Finally, finally, light enters the story. Whew!
Which is not to say that everything is going to be sunshine and rainbows for the rest of the book. There will be more unhappiness, I'm afraid -- of such is drama made. Stories where everything goes well are boring, right? (I need to remember that more often in my own writing. My inclination is to make things easy and happy for my characters, but then there's no real story!) Still, it's nice that the unremittingly awful part of her childhood has passed.
Anyway, chapter eight begins dismally enough, with Jane face-down on the floor, crying, feeling "crushed and trodden on" (p. 82). But in comes Helen Burns with food and cheer (and coffee). Jane doesn't want the food, but she is overjoyed to learn that most of the people at Lowood don't like or respect Mr. Brocklehurst and are not inclined to believe him. What comfort!
And then Miss Temple takes both girls to her own quarters which look, if you can believe it, cheerful! Something cheerful within Lowood! There is hope for the future. In fact, after some nice food and listening to Miss Temple and Helen Burns talk intelligently about things, Jane even gets a hug! By the end of the chapter, she says, "I would not now have exchanged Lowood, with all its privations, for Gateshead and its daily luxuries" (p. 89). What a difference some friends, the approval of her teachers, and the discovery of a talent for artwork have made!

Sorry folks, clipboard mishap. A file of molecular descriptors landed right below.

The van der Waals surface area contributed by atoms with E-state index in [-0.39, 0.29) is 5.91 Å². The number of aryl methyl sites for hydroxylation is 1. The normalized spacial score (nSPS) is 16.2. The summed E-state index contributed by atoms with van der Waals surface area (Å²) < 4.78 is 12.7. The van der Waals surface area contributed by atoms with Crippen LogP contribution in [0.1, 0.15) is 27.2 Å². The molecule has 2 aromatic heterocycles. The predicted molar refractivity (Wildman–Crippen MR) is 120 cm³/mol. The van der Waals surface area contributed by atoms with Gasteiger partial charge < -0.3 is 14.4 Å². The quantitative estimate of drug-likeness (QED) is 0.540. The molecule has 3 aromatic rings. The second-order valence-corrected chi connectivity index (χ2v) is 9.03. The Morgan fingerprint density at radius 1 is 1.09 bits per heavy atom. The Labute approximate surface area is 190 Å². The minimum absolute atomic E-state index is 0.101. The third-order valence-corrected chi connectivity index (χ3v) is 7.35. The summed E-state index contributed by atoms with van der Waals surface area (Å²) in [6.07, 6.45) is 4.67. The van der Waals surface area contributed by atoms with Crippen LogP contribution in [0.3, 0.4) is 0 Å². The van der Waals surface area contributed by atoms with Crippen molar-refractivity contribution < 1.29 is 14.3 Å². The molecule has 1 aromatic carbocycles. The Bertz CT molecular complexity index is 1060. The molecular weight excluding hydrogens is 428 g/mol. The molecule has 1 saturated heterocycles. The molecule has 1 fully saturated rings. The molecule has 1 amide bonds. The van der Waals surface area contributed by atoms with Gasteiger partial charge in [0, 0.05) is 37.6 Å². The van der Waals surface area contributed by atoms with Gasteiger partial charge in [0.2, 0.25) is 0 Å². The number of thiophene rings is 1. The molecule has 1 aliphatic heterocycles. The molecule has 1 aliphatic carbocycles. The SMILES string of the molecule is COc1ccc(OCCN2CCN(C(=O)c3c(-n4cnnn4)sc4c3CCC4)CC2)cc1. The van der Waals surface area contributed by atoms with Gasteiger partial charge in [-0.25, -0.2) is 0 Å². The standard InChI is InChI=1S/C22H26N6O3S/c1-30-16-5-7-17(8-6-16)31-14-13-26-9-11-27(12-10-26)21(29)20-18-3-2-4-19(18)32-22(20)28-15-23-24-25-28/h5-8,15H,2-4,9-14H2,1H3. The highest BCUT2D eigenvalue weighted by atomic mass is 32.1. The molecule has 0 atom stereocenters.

Then her soul sat on her lips, and language flowed, from what source I cannot tell (p. 87).
...they spoke of books; how many they had read! What stores of knowledge they possessed! (p. 88).
Possible Discussion Questions:
Jane says, "if others don't love me, I would rather die than live -- I cannot bear to be solitary and hated." Do you agree with Helen that Jane thinks "too much of the love of human beings" (p. 83)?
Jane feared having Mr. Brocklehurst denounce her as a liar because she thought it would make her classmates and teachers despise her. Instead, it has the opposite effect. Does this strike you as being realistic or overly convenient?